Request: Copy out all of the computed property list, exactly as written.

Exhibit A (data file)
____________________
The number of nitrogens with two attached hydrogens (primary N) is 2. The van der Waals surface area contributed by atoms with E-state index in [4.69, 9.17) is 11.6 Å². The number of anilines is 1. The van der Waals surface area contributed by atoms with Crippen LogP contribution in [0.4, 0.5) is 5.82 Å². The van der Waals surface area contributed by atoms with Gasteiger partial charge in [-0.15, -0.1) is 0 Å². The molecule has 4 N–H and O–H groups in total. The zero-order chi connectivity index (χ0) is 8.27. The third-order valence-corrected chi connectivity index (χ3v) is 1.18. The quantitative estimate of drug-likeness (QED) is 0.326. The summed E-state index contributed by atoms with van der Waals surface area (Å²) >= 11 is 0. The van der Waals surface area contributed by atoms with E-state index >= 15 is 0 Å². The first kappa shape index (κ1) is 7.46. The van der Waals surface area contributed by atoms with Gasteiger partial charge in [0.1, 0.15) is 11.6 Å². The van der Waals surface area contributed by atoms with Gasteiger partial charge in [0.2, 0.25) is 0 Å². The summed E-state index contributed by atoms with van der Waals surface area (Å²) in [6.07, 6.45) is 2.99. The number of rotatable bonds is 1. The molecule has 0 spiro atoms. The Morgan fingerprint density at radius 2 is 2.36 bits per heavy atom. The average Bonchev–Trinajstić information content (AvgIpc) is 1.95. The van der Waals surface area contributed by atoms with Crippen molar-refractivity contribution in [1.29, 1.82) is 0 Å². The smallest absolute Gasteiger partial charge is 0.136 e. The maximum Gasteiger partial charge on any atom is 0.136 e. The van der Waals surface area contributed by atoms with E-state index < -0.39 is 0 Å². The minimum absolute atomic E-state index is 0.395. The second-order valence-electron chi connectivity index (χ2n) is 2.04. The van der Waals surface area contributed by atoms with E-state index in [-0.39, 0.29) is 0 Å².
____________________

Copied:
The number of nitrogens with two attached hydrogens (primary N) is 2. The van der Waals surface area contributed by atoms with E-state index in [4.69, 9.17) is 11.6 Å². The number of anilines is 1. The van der Waals surface area contributed by atoms with Crippen LogP contribution in [0.4, 0.5) is 5.82 Å². The van der Waals surface area contributed by atoms with Gasteiger partial charge in [-0.15, -0.1) is 0 Å². The molecule has 4 N–H and O–H groups in total. The zero-order chi connectivity index (χ0) is 8.27. The third-order valence-corrected chi connectivity index (χ3v) is 1.18. The quantitative estimate of drug-likeness (QED) is 0.326. The summed E-state index contributed by atoms with van der Waals surface area (Å²) >= 11 is 0. The van der Waals surface area contributed by atoms with E-state index >= 15 is 0 Å². The first kappa shape index (κ1) is 7.46. The van der Waals surface area contributed by atoms with Gasteiger partial charge in [0.1, 0.15) is 11.6 Å². The van der Waals surface area contributed by atoms with Gasteiger partial charge in [0.2, 0.25) is 0 Å². The summed E-state index contributed by atoms with van der Waals surface area (Å²) in [6.07, 6.45) is 2.99. The number of rotatable bonds is 1. The molecule has 0 spiro atoms. The Morgan fingerprint density at radius 2 is 2.36 bits per heavy atom. The average Bonchev–Trinajstić information content (AvgIpc) is 1.95. The van der Waals surface area contributed by atoms with Crippen molar-refractivity contribution in [1.29, 1.82) is 0 Å². The smallest absolute Gasteiger partial charge is 0.136 e. The maximum Gasteiger partial charge on any atom is 0.136 e. The van der Waals surface area contributed by atoms with E-state index < -0.39 is 0 Å². The minimum absolute atomic E-state index is 0.395. The second-order valence-electron chi connectivity index (χ2n) is 2.04. The van der Waals surface area contributed by atoms with E-state index in [-0.39, 0.29) is 0 Å².